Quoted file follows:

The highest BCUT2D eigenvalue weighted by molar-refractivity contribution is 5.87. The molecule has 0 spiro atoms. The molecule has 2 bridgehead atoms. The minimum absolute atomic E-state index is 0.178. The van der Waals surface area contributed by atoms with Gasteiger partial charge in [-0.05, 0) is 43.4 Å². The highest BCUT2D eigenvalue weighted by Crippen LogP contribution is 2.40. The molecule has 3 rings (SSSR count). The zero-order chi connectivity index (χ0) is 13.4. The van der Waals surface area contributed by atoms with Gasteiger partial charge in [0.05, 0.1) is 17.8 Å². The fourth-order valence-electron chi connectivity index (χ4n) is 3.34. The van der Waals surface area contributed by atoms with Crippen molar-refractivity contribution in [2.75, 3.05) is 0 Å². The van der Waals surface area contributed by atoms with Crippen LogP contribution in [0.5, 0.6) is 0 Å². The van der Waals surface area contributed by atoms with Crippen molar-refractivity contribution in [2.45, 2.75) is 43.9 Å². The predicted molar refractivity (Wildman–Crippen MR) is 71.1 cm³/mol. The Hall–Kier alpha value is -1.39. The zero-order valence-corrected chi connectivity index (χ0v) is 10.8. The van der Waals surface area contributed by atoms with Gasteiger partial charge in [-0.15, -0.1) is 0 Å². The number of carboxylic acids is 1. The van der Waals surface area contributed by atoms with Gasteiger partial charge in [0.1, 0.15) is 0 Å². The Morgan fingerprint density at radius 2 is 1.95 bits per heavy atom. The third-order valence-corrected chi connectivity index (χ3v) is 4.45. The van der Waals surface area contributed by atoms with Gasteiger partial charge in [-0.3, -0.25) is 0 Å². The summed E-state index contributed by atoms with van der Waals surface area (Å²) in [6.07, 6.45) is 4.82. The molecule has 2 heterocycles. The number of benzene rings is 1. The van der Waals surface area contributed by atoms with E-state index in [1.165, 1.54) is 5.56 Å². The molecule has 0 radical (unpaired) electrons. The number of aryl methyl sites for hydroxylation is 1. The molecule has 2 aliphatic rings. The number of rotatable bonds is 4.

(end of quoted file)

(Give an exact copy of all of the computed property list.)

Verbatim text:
The highest BCUT2D eigenvalue weighted by molar-refractivity contribution is 5.87. The molecule has 0 spiro atoms. The molecule has 2 bridgehead atoms. The minimum absolute atomic E-state index is 0.178. The van der Waals surface area contributed by atoms with Gasteiger partial charge in [-0.05, 0) is 43.4 Å². The highest BCUT2D eigenvalue weighted by Crippen LogP contribution is 2.40. The molecule has 3 rings (SSSR count). The zero-order chi connectivity index (χ0) is 13.4. The van der Waals surface area contributed by atoms with Gasteiger partial charge in [0.05, 0.1) is 17.8 Å². The fourth-order valence-electron chi connectivity index (χ4n) is 3.34. The van der Waals surface area contributed by atoms with Crippen molar-refractivity contribution in [2.75, 3.05) is 0 Å². The van der Waals surface area contributed by atoms with Crippen LogP contribution in [0.5, 0.6) is 0 Å². The van der Waals surface area contributed by atoms with Crippen molar-refractivity contribution in [2.45, 2.75) is 43.9 Å². The predicted molar refractivity (Wildman–Crippen MR) is 71.1 cm³/mol. The Hall–Kier alpha value is -1.39. The zero-order valence-corrected chi connectivity index (χ0v) is 10.8. The van der Waals surface area contributed by atoms with Gasteiger partial charge in [-0.15, -0.1) is 0 Å². The number of carboxylic acids is 1. The van der Waals surface area contributed by atoms with Gasteiger partial charge in [0.1, 0.15) is 0 Å². The Morgan fingerprint density at radius 2 is 1.95 bits per heavy atom. The third-order valence-corrected chi connectivity index (χ3v) is 4.45. The van der Waals surface area contributed by atoms with Gasteiger partial charge in [-0.3, -0.25) is 0 Å². The summed E-state index contributed by atoms with van der Waals surface area (Å²) in [6.07, 6.45) is 4.82. The molecule has 2 heterocycles. The number of benzene rings is 1. The van der Waals surface area contributed by atoms with E-state index in [1.165, 1.54) is 5.56 Å². The molecule has 0 radical (unpaired) electrons. The number of aryl methyl sites for hydroxylation is 1. The molecule has 2 aliphatic rings. The number of rotatable bonds is 4.